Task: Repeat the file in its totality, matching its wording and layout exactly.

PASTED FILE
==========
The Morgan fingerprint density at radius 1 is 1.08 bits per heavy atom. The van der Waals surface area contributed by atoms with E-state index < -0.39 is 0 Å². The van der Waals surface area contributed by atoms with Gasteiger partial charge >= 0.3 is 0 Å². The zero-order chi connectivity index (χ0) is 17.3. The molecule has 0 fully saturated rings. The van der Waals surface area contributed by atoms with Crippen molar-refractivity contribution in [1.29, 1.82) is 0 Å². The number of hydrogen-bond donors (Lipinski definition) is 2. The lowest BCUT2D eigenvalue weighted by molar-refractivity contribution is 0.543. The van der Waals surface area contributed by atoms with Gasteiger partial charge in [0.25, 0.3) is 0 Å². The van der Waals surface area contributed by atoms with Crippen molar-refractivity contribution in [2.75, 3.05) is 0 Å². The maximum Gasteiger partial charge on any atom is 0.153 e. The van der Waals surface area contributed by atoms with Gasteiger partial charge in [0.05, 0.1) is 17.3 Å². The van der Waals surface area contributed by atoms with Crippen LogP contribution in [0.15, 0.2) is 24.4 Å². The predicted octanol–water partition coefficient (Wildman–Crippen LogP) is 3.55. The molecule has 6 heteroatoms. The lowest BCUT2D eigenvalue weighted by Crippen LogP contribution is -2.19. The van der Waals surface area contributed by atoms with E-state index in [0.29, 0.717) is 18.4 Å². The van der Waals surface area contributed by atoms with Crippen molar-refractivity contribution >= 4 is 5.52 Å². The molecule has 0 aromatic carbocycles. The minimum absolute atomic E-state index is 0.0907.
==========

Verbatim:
The Morgan fingerprint density at radius 1 is 1.08 bits per heavy atom. The van der Waals surface area contributed by atoms with E-state index < -0.39 is 0 Å². The van der Waals surface area contributed by atoms with Gasteiger partial charge >= 0.3 is 0 Å². The zero-order chi connectivity index (χ0) is 17.3. The molecule has 0 fully saturated rings. The van der Waals surface area contributed by atoms with Crippen molar-refractivity contribution in [1.29, 1.82) is 0 Å². The number of hydrogen-bond donors (Lipinski definition) is 2. The lowest BCUT2D eigenvalue weighted by molar-refractivity contribution is 0.543. The van der Waals surface area contributed by atoms with Gasteiger partial charge in [0.25, 0.3) is 0 Å². The van der Waals surface area contributed by atoms with Crippen molar-refractivity contribution in [2.75, 3.05) is 0 Å². The maximum Gasteiger partial charge on any atom is 0.153 e. The van der Waals surface area contributed by atoms with Gasteiger partial charge in [0.05, 0.1) is 17.3 Å². The van der Waals surface area contributed by atoms with Crippen LogP contribution in [0.15, 0.2) is 24.4 Å². The predicted octanol–water partition coefficient (Wildman–Crippen LogP) is 3.55. The molecule has 6 heteroatoms. The lowest BCUT2D eigenvalue weighted by Crippen LogP contribution is -2.19. The van der Waals surface area contributed by atoms with E-state index in [0.29, 0.717) is 18.4 Å². The van der Waals surface area contributed by atoms with Crippen molar-refractivity contribution >= 4 is 5.52 Å². The molecule has 0 aromatic carbocycles. The minimum absolute atomic E-state index is 0.0907.